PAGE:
The Asia-Pacific was again the world’s most disaster prone region in 2015 with a total of 160 disasters
reported, accounting for 47% of the world’s 344 disasters.1 Disasters in 2015 continued to shape life across the region with the Nepal earthquake and extreme weather events in Bangladesh, India, Myanmar, Nepal, Philippines, Vanuatu, and Micronesia affecting the lives of many people. Beyond natural hazards, the Asia-Pacific is also
home to low-intensity and intractable conflicts. These conflicts often result in loss of life, persecution, and in some cases, mass forced migration. In 2015, the Asia-Pacific saw mass migration of Rohingya refugees and Bangladeshi migrants by sea out of the Bay of Bengal from Myanmar and Bangladesh. These migrants attempted to reach Thailand, Malaysia, Indonesia, and Australia only to face ‘forced pushbacks,’ which created a humanitarian crisis in the region. It is essential that in order to adequately provide for the needs of disasteraffected populations humanitarian principles are upheld.
In this region the consequences of natural hazards and conflict crises put pressure on local communities, governments, as well as regional and international organisations. As a result of the different actors involved, their diverse mandates and political will, there are significant challenges to humanitarian response and disaster management. It is therefore important to foster greater cooperation between the actors involved to build stronger disaster management capabilities as well as deliver aid effectively and efficiently to those most in need. Trust building takes time and requires cooperation amongst stakeholders prior to a crisis situation. In an effort to begin such collaboration amongst actors, the Humanitarian Assistance and Disaster Relief (HADR) Programme at the Centre for Non-Traditional Security Studies, S. Rajaratnam School of International Studies (RSIS) Nanyang Technological University (NTU), hosted and facilitated the conference on Inter-regional Comparisons of Humanitarian Action on February 22nd 2016 alongside the re-launch of the Consortium of Non-Traditional Security Studies in Asia (NTS-Asia Consortium) at the Grand Park City Hall Hotel, Singapore.
In Northeast Asia, China, Japan and the Republic of Korea are emerging international humanitarian actors. However, domestically humanitarian action is not new or non-traditional for their militaries, which are the first-responders during disasters. Humanitarian action is often seen as a means to maintain national security and generate popular legitimacy. Internationally, humanitarian action is dependent on domestic security conditions particularly for the Republic of Korea. In the Republic of Korea, humanitarian action is contingent upon the stability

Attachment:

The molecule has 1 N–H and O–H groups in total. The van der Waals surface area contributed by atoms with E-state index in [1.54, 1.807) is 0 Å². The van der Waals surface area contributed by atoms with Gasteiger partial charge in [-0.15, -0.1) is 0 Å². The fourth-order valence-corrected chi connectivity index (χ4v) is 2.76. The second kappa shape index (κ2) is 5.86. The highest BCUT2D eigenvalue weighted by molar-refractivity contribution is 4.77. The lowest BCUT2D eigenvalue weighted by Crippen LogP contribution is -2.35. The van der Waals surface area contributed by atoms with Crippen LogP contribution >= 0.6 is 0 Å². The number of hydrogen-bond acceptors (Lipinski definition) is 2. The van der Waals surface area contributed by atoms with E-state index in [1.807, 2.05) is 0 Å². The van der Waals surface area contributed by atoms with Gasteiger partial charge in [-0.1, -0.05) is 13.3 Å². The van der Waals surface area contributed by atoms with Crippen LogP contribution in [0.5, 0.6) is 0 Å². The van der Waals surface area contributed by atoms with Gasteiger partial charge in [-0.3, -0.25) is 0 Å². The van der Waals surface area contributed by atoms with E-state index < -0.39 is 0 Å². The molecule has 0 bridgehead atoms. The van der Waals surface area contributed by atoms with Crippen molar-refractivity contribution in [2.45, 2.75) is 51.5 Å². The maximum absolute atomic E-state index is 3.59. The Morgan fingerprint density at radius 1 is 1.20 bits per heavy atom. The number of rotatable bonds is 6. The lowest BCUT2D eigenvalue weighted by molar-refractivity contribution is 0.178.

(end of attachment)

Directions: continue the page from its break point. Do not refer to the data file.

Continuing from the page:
of the Korean Peninsula – a core national security concern. When peninsula relations are particularly
unstable between the Democratic People’s Republic of Korea and the Republic of Korea, there is little appetite for humanitarian action elsewhere. That said the amount of money allocated to humanitarian affairs in the Republic of Korea and Northeast Asia overall are increasing.
Over the past year in Southeast Asia, the region has experienced humanitarian disasters as a result of both conflict and natural hazards. In Myanmar the flight of Rohingya out of Rakhine State into neighbouring countries caused a humanitarian crisis that highlighted the precarious nature of the conflict there and its impact on the region. In Aceh, customary law ensured the Rohingya were openly welcomed to the province, which was at odds with the position of the central government in Jakarta. In Malaysia, most assistance to the Rohingya was through informal means via non-governmental organizations, corporations and individuals. In a similar light, adequate humanitarian responses to natural hazards depended on a whole-of-society approach. However, challenges remained across the region like inadequate access to villages, communication barriers, and low levels of disaster prevention and preparedness amongst the affected population. Likewise in South Asia, Bangladesh, India, and Nepal were susceptible to numerous natural hazards, such as flooding, tsunamis, earthquake, typhoons, and landslides. In both Bangladesh and Nepal, there remains a need to also invest in disaster preparedness and prevention mechanisms to increase capacity and minimize relief costs.